So many people have the same dream, ‘I wish I could draw’, but most never try to learn. Why is that? Is there an age when it’s too late to learn how to draw?
You can learn to draw at any age. There are countless videos, courses, and books, that teach you how to draw at every level. You need a lot of time, be prepared to practice, and have patience.
So anyone can learn to draw at any age, right? Er…no. there are limitations and no one talks about them. I will because now I’m in my 60’s, it’s relevant. Let me explain.
Can You Learn How to Draw at Any Age?
As long as you have your faculties, you are fine, but as everyone over 45 will know, your body lets you down.
It happens suddenly, you wake up one day and realize you can’t read without squinting. It comes as a shock I can tell you, especially if like me, you are an illustrator.
But I had another shock a few years before
I was looking at a blank sheet of white paper and those annoying eye-floaters started to get in the way. They didn’t disappear, EVER. It was, and is, like looking through a spider’s web.
I was so freaked out that I went to the doctor, I thought I was going blind! Nope, I was just getting old!
The point I’m making is simple. Old age will determine what you can and can’t do. If you have expectations of drawing super-realistic studies when your eyes are bad and your hand trembles, you’re gonna be disappointed. As for your mind, let’s not go there.
And expectations are key. There is no age limit on learning, given good health. The theory side is straightforward. Everyone learns how to draw using the same methods. It’s a skill and you can learn it.
You can progress and get better at what you do. You can excel. What you can’t do is go beyond your capacity.
We all have limits, if we didn’t then we would all reach the same level in life and there’d be no winners and losers. We all have an aptitude for different things and consequently, some people will draw better than others.
I remember drawing in an art lesson in school. A friend, who could draw very well, came over and asked me how I see so much detail. I was mystified at the time. I couldn’t understand why he couldn’t see the same as me.
It was only later in life that I realized that my perception was probably different. I’m colorblind, and I read that a colorblind person has a greater tonal range. I had a built-in advantage for drawing. Nothing to do with talent, just an ability to see more.
In other words, there are no guarantees that anyone taking up drawing later in life will achieve what they dream about. Everyone has a plateau. By the same token, there are no rules to say that you won’t discover that aptitude for drawing.
In all honesty, most people will know in their hearts of hearts, how good they were at drawing when they were young. Whatever stage they were at, they can improve upon it. They can learn to turn that interest into an enjoyable hobby.
Indeed, some people can go further and find a style that has enough appeal to turn professional.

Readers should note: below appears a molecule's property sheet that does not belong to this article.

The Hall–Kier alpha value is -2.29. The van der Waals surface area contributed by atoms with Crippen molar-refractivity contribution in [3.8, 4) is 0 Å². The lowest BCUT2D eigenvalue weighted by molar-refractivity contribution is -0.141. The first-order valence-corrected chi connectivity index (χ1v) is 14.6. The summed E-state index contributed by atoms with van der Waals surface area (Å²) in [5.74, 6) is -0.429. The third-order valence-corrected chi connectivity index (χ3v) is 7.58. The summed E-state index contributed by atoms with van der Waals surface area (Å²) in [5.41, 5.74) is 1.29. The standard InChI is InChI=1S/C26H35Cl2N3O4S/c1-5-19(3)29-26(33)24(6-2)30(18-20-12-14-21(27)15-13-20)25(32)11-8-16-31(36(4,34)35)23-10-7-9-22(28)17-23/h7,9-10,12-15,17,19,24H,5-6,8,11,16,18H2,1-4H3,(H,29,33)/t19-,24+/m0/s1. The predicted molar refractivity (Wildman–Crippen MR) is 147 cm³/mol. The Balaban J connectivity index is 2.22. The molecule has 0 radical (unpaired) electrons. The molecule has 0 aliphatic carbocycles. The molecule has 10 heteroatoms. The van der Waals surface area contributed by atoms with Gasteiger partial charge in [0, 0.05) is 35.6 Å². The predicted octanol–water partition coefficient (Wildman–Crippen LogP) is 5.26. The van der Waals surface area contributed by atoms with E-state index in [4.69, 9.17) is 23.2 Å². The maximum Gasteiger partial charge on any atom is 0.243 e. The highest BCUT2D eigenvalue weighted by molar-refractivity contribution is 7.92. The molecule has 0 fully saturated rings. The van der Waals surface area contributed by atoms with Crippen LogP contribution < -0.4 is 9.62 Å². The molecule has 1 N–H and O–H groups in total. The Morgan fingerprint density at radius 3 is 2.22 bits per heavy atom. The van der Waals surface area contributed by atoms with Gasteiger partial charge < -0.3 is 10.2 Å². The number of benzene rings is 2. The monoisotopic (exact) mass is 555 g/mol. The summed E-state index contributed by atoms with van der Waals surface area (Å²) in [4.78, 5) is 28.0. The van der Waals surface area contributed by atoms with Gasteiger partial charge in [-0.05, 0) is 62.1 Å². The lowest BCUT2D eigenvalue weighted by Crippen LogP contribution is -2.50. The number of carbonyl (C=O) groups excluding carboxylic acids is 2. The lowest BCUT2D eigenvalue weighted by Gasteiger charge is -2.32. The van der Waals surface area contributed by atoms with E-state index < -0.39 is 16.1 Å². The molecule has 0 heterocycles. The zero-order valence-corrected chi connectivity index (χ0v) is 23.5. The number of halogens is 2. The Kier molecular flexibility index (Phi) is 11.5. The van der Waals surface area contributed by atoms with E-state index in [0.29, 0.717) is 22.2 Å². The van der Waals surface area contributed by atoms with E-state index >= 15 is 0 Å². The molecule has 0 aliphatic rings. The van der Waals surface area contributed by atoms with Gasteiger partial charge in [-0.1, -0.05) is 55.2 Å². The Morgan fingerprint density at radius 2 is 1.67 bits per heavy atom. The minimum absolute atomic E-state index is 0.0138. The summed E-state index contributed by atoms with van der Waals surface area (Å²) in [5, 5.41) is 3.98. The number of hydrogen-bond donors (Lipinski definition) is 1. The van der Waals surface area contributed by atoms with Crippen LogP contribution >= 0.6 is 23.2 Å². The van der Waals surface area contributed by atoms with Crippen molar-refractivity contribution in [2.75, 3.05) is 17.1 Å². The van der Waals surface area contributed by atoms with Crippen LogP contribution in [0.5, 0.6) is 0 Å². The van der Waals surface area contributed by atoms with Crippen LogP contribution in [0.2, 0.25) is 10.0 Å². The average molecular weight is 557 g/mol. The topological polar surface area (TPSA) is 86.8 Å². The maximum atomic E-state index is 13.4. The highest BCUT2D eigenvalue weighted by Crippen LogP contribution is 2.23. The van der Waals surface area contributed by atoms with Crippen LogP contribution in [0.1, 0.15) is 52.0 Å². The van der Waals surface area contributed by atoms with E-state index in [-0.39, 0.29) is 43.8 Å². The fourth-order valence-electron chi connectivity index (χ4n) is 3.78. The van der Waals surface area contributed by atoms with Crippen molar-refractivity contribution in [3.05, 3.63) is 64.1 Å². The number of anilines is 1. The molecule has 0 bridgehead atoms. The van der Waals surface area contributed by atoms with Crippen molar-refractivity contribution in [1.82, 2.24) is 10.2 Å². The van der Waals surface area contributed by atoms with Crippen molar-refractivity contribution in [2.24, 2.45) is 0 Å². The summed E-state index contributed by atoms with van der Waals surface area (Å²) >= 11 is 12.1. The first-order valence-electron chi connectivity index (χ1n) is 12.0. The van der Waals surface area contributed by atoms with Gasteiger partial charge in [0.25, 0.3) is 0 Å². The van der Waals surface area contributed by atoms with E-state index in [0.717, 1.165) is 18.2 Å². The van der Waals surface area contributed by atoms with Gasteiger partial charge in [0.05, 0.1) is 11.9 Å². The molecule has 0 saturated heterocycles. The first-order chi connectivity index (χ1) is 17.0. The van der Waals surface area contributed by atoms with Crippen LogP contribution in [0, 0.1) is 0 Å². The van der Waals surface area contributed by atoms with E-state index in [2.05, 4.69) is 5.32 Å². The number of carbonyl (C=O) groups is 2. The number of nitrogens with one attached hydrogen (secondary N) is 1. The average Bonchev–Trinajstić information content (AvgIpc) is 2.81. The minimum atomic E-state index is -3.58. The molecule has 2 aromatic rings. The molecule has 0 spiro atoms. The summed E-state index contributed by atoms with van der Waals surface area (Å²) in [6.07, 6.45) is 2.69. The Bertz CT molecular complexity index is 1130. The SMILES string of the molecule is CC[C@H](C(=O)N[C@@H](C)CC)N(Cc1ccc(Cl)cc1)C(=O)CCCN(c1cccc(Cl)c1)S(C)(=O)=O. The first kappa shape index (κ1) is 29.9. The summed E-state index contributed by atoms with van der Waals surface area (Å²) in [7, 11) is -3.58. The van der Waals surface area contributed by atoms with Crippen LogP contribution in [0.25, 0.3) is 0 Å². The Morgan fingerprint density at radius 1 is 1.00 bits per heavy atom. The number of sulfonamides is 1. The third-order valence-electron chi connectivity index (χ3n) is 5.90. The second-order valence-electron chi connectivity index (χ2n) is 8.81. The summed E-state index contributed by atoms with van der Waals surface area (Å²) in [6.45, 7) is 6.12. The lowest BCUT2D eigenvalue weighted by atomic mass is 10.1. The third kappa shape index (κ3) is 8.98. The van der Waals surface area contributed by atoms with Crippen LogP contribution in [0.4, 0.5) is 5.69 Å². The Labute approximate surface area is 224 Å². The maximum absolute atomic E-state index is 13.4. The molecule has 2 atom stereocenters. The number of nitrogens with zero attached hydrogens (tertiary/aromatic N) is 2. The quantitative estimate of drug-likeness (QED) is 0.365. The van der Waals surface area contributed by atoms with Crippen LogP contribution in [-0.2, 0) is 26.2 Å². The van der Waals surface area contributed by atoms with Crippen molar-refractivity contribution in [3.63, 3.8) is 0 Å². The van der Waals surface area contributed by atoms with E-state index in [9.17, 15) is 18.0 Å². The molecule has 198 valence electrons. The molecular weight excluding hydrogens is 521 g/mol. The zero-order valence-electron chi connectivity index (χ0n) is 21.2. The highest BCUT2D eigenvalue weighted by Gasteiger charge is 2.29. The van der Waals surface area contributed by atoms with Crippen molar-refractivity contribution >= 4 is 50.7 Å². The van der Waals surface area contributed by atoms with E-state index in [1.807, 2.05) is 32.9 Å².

Further Reading: How to Find Your Own Art Style
It all depends on what you are trying to accomplish. If it’s your dream to create sublime watercolors and fail completely, join the club. You must experiment until you find a medium that clicks. That’s the reality for all artists. Very few artists can master everything. They settle for what they can do.
I didn’t pick up a pencil for 5 years after leaving school. The skill was still there. It was like riding a bike. I could draw at school and I could draw as a factory hand.
I learned how to paint, even though I’m colorblind. I had to learn color without being able to see it properly. I couldn’t reliably mix paint, so I used chalk pastels.
I learned certain tricks. For example, I learned that those fantastic evening skies, that I saw as warm greys, often contained pink. When I added pink it delighted my viewers. I couldn’t see it myself.
When I stopped painting and switched back to drawing, I didn’t draw the realism I do today. I still saw drawing as the preliminary stage of a painting. As far as I was concerned, a drawing was the structure.
I learned to add the detail and the form, to make the drawing a finished piece in its own right. Those skills slowly evolved in my 30’s. By the time I was in my 40’s I could draw hyper-realism. It was practice, practice, practice.
Now I’m in my 60s and I’m backtracking. My eyes are not so good and my patience is getting shorter. I don’t want to spend weeks on one drawing. I prefer a sketchier style anyway. I want to go back to the way I used to draw, in the beginning.
Degas was forced to change as he grew older. His early work was more classical and his style changed as his eyes failed. Those amazing late impressionist paintings of ballerinas were the result of his inability to see much more than form and color.
The problem I have is retraining my brain to loosen up. It’s insanely hard for me to leave the detail out, now I know how to put it in. I’m still learning to draw well.
How Many Hours a Day Should I Practice to Learn How to draw?
To be fair when most talented artists are asked to explain how they learned to draw, most will give the same answer, They were always drawing as a child.
I read somewhere that it takes 10,000 hours to become an expert. I don’t know the truth of it, I’m skeptical, but it figures that repeating a process over and over again until you get it right, is going to prove fairly effective.
Your talent, attention span, and ability to absorb the creative process are not things that can be taught. You are stuck with your temperament and personality.
That is where patience really matters.
The only way I know how to progress and get things done is to draw little and often. I think you learn more in short bursts than you do in a long slog.